The D.C. Statehood Convention voted last night to prohibit the death penalty under its proposed constitution. It also moved to broaden criminal suspects' rights of habeas corpus and against double jeopardy beyond similar provisions in many other states.

In a 25-to-6 vote, convention delegates added the death penalty ban to its bill of rights, rejecting arguments by some delegates that the issue should be left to the proposed new state's legislature.

In the same manner, the convention adopted on first reading a double jeopardy provision that would not only prohibit a suspect from being tried twice for the same offense in a state court but block his trial in state court if he has already been tried under the same general facts and circumstances in a federal court.

In most other states, local prosecutors retain the power to try suspects regardless of whether they have been through a federal trial for essentially the same offense.

But Ward 5 delegate Michael Marcus, member of the preamble-and-rights committee that pushed the broadened language, contended the main purpose of the provision was to prevent "prosecutorial harassment" by the state "pursuing trial after trial after trial" against the same defendant for the same offense.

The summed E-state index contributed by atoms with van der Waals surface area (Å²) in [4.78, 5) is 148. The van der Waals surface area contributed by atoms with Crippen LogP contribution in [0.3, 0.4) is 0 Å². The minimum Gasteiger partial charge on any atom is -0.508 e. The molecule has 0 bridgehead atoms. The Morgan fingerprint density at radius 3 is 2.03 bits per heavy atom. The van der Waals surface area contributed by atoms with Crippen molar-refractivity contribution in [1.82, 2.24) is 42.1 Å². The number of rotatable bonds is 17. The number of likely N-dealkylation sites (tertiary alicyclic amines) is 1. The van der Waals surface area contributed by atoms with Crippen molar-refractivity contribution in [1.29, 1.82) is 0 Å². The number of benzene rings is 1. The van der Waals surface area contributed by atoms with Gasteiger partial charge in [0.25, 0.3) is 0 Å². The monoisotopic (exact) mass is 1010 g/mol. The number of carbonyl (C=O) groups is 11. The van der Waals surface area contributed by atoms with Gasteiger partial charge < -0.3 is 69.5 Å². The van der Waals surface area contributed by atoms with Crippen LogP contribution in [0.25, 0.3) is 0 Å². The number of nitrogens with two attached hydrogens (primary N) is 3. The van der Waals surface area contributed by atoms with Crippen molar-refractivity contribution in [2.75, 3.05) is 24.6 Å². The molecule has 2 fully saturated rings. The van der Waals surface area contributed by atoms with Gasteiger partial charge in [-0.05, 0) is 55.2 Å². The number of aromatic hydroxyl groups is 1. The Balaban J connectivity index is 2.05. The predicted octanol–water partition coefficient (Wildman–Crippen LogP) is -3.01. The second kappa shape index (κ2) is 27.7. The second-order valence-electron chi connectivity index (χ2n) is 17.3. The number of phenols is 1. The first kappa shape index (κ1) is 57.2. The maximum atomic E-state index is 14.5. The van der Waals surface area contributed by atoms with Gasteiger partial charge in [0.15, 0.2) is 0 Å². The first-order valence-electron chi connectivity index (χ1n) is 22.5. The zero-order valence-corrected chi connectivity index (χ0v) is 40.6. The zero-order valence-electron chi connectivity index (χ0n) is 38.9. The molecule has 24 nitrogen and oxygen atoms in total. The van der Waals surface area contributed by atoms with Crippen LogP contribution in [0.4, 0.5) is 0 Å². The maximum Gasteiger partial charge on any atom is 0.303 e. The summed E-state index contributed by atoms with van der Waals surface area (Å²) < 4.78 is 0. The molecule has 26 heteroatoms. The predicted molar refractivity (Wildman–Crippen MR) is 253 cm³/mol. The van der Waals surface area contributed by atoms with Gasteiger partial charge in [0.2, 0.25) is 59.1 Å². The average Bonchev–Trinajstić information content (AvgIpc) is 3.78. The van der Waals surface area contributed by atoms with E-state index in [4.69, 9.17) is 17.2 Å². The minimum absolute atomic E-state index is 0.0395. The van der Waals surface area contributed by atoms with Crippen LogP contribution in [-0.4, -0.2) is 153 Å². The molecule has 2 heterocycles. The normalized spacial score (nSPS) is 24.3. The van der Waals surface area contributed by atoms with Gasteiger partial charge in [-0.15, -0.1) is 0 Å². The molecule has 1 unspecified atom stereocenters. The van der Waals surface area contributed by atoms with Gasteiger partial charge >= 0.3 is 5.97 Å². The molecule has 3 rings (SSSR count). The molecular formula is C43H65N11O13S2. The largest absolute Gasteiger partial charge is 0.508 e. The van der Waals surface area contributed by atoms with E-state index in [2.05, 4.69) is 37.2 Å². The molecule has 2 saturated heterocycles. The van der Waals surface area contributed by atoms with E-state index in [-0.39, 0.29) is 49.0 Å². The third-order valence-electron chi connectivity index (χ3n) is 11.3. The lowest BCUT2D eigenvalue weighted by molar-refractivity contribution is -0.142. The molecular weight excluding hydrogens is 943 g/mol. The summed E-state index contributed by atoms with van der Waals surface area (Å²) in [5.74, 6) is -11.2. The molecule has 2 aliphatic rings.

The convention also voted for unlimited availability of habeas corpus--the right of a suspect to an immediate hearing on the claim that he has been unconstitutionally or unlawfully detained.

In the U.S. Constitution and in many state constitutions where it is mentioned, habeas corpus may be suspended in case of rebellion, invasion or other major threat to public safety.

The convention's language breaks "new ground" said Ward 3 delegate Courts Oulahan, urging delegates to use the language of the U.S. Constitution instead.

Again, Marcus argued that threat of rebellion or invasion was not significant. In a real emergency, the president could suspend the habeas corpus provision of the U.S. Constitution, which would supercede the state constitution, he said.

Other delegates said the purpose of the broadened habeas corpus language was to overcome limits on the use of habeas corpus specified in recent Supreme Court rulings.

The convention's language would permit defendants to petition for habeas corpus "at all times" and "without limit" as to the number of times.

The convention also voted to abolish the traditional doctrine of "sovereign immunity" for the proposed new state, meaning that all of its agencies and employes could be sued for civil wrongs without the customary consent of the state.